This high-intensity profile is very engaging and will keep your riders focused and challenged. It was a massive success with my class.
The ride begins with a cadence ladder, gradually moving from 80 to 100 rpm in a smooth and continuous manner and then going back down. You repeat the ladders, accelerating more quickly through this range of cadences each time. By doing this drill first, you lay the technical groundwork for the much quicker accelerations and intensity surges to come.
What is the difference between an “acceleration” and a “surge” as it relates to what we do on our indoor bikes? I’ve seen this question a lot in the online forums so I want to explain how I define these terms.
An acceleration means to speed up. In the context of riding a stationary bicycle indoors—and specifically in this profile—it implies increasing your leg speed, or cadence, against a constant resistance. Even though the bike doesn’t go anywhere indoors, we can assume that the bicycle speed would increase as we sped up our legs if we are imagining ourselves as being outdoors, as long as we weren’t simultaneously reducing our gear.
The dictionary defines a surge as a “strong wavelike forward movement, rush, or sweep.” Many things can “surge.” A wave on the ocean can surge gently on the shore or more violently in a storm. A stream will surge faster as the riverbed narrows then slow back down as it widens. The water in a dam will surge through the open gates; if the reservoir is full, they may open the gates even more, causing the water to surge even faster. Your thoughts can surge in your head. A surge of electricity will cause a momentary increase in wattage (hey, there’s a good analogy when you have power meters!), causing a light to get brighter.
You can surge your speed on a bike, in a car, or on a run, so a surge is a kind of acceleration (or maybe it’s better to think of an acceleration as a kind of surge). In our context, I think of it as an immediate increase in intensity that can be caused either by increasing leg speed or resistance, or maybe even both. It means working a little bit harder than you just were. You can do it seated or standing. While a surge is fairly sudden, like the water examples above, it is not always a massive amount; it can be an increase of 5%, 25%, 50%, or whatever you decide. An attack is a BIG surge of intensity that is usually done out of the saddle. A sprint is an even BIGGER surge—an explosive surge more like 100% or more. A good way to think about it is that all sprints and attacks are (big) surges but not all surges are sprints or attacks.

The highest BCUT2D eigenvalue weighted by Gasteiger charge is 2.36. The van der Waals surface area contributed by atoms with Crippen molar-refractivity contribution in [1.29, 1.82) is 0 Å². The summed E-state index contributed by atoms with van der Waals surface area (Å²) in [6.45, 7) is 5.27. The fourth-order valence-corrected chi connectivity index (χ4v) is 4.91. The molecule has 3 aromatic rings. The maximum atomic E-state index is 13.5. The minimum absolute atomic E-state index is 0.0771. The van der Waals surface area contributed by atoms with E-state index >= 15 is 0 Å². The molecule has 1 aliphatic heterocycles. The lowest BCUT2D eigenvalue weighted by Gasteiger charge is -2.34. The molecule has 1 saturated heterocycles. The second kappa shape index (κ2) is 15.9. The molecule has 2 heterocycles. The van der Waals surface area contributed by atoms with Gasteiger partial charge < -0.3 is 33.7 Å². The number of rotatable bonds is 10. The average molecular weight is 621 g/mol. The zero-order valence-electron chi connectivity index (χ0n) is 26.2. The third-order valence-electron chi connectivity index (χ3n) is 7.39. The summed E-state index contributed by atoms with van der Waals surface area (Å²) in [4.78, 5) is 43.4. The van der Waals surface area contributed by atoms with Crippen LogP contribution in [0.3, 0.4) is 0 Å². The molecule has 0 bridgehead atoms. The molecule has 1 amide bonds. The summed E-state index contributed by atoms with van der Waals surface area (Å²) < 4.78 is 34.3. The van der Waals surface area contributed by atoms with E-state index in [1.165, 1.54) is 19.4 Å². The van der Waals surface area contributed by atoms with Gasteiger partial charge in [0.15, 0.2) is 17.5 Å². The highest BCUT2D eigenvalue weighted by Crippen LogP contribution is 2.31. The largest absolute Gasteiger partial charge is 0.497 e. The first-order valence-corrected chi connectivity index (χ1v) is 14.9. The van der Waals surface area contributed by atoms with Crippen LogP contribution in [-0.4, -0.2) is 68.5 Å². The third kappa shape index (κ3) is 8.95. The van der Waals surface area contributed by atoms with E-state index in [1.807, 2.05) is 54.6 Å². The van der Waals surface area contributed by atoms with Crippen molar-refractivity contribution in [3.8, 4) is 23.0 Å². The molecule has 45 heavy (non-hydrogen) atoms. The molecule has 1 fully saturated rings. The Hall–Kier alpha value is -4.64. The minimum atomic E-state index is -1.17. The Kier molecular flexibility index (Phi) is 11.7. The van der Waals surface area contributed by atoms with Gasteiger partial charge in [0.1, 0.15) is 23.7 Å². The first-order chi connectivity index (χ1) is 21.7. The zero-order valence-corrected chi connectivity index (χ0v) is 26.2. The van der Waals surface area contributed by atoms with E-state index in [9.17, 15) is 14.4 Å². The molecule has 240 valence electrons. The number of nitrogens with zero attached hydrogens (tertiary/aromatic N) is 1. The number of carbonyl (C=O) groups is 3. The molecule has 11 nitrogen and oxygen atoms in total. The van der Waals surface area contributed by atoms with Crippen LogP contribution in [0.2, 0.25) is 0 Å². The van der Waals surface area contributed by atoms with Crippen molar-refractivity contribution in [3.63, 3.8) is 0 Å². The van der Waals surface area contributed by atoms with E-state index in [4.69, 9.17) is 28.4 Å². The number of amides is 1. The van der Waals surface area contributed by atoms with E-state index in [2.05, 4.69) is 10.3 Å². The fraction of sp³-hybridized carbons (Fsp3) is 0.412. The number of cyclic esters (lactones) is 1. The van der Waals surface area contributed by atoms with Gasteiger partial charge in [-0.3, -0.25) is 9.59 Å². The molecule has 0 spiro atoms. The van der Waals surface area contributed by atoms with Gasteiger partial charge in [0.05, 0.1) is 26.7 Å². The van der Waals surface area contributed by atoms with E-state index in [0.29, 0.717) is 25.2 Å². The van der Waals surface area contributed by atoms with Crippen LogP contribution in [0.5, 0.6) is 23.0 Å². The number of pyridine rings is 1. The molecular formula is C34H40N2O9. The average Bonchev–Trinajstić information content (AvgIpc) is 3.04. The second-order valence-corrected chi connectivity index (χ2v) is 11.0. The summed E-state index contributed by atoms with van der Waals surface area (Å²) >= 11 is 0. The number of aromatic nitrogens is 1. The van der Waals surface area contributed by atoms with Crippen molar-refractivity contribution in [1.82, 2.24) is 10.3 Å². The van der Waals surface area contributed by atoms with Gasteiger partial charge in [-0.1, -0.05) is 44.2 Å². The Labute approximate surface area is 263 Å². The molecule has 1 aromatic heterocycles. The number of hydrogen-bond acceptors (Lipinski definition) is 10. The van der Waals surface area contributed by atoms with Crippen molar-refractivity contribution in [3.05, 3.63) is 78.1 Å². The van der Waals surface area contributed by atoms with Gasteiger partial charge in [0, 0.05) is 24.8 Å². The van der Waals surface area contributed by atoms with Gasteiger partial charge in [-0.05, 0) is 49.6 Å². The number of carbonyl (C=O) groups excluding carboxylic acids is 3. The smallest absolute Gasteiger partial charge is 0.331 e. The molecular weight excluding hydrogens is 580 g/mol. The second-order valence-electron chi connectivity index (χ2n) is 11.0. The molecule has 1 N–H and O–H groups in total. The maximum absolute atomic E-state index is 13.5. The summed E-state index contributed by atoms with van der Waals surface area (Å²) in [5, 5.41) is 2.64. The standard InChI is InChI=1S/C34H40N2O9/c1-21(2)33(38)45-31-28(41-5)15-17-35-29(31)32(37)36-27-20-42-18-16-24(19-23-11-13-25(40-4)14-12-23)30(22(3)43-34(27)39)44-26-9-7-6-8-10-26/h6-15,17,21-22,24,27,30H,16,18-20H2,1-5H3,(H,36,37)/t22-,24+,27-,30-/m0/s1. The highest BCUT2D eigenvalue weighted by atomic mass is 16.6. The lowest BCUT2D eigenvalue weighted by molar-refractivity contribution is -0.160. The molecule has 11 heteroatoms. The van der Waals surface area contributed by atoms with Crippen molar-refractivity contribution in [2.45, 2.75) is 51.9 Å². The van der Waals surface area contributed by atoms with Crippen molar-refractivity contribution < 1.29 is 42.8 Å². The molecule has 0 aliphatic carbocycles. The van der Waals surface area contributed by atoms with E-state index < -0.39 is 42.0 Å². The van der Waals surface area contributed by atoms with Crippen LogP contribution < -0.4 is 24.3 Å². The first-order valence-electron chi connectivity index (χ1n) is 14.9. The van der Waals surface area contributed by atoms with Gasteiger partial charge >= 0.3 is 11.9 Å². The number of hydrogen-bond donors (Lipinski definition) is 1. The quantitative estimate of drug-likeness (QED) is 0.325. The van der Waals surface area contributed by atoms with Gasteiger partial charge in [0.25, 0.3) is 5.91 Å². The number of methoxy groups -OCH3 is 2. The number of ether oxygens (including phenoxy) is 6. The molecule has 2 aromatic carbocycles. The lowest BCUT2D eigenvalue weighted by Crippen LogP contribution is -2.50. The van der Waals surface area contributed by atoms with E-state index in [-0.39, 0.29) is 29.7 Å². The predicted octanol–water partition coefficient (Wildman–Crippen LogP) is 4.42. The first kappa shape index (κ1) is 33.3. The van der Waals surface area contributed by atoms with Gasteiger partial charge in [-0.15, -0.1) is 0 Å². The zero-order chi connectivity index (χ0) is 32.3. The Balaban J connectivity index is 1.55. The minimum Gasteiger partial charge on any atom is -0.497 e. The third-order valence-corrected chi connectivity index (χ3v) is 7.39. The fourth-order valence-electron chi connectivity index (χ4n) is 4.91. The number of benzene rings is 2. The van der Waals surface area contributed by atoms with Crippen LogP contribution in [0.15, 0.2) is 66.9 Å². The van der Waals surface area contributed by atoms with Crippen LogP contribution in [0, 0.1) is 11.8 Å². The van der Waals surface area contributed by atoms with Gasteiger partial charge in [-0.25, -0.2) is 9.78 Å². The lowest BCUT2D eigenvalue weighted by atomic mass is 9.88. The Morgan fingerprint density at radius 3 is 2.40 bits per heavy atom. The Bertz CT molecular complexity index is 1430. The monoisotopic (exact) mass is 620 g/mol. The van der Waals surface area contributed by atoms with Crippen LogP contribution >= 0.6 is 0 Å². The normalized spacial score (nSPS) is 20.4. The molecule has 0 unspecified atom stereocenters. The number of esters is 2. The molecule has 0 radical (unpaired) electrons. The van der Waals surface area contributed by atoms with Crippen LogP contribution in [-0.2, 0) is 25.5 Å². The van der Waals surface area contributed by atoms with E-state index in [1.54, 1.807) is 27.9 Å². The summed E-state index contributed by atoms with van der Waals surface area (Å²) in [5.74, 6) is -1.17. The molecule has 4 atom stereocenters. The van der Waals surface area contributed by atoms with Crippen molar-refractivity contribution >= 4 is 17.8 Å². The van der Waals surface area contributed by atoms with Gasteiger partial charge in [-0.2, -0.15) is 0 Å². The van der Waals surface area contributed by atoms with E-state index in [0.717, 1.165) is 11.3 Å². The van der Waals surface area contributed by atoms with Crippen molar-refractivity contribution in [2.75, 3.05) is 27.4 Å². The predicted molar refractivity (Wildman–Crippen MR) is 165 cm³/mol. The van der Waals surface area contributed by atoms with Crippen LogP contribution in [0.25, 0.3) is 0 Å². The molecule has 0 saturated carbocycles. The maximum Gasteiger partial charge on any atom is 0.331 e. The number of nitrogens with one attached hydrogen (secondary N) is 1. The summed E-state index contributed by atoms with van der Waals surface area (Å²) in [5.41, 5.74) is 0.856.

A surge doesn’t last a long time; like a wave, it ebbs and flows. In most of our examples in this profile, your intensity will surge for the length of a chorus and then return to a baseline level. Short surges in cadence like this are quite common in mountain biking; you often find yourself increasing cadence while staying seated as you strive to get up a short, steep rise. On a mountain bike you are less likely to stand because, depending on the surface of the trail, your tires might slip out if you leave the saddle. These surges of intensity are one reason why mountain biking is much more of an anaerobic sport than road riding.
This profile has multiple ways in which the intensity is increased, always using the beat of the song. At times, you will start on the beat, and then surge ahead of it. Or, you may start behind the beat and surge the legs up to the tempo, grabbing the beat with your pedals. Some tracks have you do a little of both. Some are seated accelerations at higher cadences, others are surges while climbing, sometimes even spinning the legs faster after you sit back down. That is something you might do on a mountain bike and believe me, it can sting the legs!
Some things to consider before teaching this profile
This profile has a LOT going on—way more than my typical ICA profile. Each song has another type of surge, another way to increase the intensity. I have taught it numerous times (including twice by myself), and each time I got better at delivering it; my last time teaching it at the studio was amazing and I had so many compliments on the ride! I want you to get a similar amazing reception in your class but I recommend you practice it on your own, possibly even a couple of times, before trying it on your riders.
I hope that this exercise—and this entire profile for that matter—will help teach you how to use energy breaks in songs to surge intensity by increasing the leg speed or briefly adding resistance. However, I’m not suggesting that every profile should have this level of complication with surges on every song. That will make your teaching life way too complicated and train riders to expect changes with every song.
I have recorded a video of me teaching this profile virtually. ICA members can find it at www.indoorcyclingassociation.com/ridewithjennifer. Even if you don’t have a bike to ride along, just watching me coach this class will be extremely helpful as you prepare to teach it. And if you do have a bike, get ready for a great workout with me!
Below are the Quick Profile, the Express Profile (Excel), and the Spotify playlist.